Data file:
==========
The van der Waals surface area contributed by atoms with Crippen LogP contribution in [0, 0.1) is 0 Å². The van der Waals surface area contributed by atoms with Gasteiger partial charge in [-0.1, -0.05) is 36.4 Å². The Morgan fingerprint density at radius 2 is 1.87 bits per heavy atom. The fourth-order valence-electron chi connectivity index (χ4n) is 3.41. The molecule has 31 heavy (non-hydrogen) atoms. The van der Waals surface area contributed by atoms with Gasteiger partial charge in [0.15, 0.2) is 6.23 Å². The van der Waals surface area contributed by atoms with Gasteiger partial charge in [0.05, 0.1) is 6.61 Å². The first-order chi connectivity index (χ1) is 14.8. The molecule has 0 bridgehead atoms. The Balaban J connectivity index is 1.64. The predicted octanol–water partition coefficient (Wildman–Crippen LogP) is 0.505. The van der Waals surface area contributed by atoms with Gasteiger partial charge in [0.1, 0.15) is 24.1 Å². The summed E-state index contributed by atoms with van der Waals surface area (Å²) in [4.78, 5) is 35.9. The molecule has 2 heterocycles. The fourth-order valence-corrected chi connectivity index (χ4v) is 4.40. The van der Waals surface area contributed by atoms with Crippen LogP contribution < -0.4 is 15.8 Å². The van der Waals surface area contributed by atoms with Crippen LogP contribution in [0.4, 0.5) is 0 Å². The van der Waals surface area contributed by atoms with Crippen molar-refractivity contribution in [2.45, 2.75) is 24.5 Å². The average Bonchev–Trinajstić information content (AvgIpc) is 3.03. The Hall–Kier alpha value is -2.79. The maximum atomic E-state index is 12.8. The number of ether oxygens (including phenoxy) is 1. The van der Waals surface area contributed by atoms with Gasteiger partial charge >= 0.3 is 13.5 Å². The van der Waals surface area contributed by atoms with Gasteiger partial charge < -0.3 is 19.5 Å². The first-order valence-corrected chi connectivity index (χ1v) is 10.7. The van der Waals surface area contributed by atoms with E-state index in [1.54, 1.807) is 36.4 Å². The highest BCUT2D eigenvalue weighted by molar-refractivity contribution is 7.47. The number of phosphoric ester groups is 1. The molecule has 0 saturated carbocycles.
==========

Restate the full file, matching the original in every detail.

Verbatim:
The van der Waals surface area contributed by atoms with Crippen LogP contribution in [0, 0.1) is 0 Å². The van der Waals surface area contributed by atoms with Gasteiger partial charge in [-0.1, -0.05) is 36.4 Å². The Morgan fingerprint density at radius 2 is 1.87 bits per heavy atom. The fourth-order valence-electron chi connectivity index (χ4n) is 3.41. The molecule has 31 heavy (non-hydrogen) atoms. The van der Waals surface area contributed by atoms with Gasteiger partial charge in [0.15, 0.2) is 6.23 Å². The van der Waals surface area contributed by atoms with Gasteiger partial charge in [0.05, 0.1) is 6.61 Å². The first-order chi connectivity index (χ1) is 14.8. The molecule has 0 bridgehead atoms. The Balaban J connectivity index is 1.64. The predicted octanol–water partition coefficient (Wildman–Crippen LogP) is 0.505. The van der Waals surface area contributed by atoms with Gasteiger partial charge in [0.1, 0.15) is 24.1 Å². The summed E-state index contributed by atoms with van der Waals surface area (Å²) in [4.78, 5) is 35.9. The molecule has 2 heterocycles. The fourth-order valence-corrected chi connectivity index (χ4v) is 4.40. The van der Waals surface area contributed by atoms with Crippen LogP contribution < -0.4 is 15.8 Å². The van der Waals surface area contributed by atoms with Crippen LogP contribution in [0.4, 0.5) is 0 Å². The van der Waals surface area contributed by atoms with Crippen molar-refractivity contribution in [2.45, 2.75) is 24.5 Å². The average Bonchev–Trinajstić information content (AvgIpc) is 3.03. The Hall–Kier alpha value is -2.79. The maximum atomic E-state index is 12.8. The number of ether oxygens (including phenoxy) is 1. The van der Waals surface area contributed by atoms with Gasteiger partial charge >= 0.3 is 13.5 Å². The van der Waals surface area contributed by atoms with Gasteiger partial charge < -0.3 is 19.5 Å². The first-order valence-corrected chi connectivity index (χ1v) is 10.7. The van der Waals surface area contributed by atoms with E-state index in [1.54, 1.807) is 36.4 Å². The highest BCUT2D eigenvalue weighted by molar-refractivity contribution is 7.47. The number of phosphoric ester groups is 1. The molecule has 0 saturated carbocycles.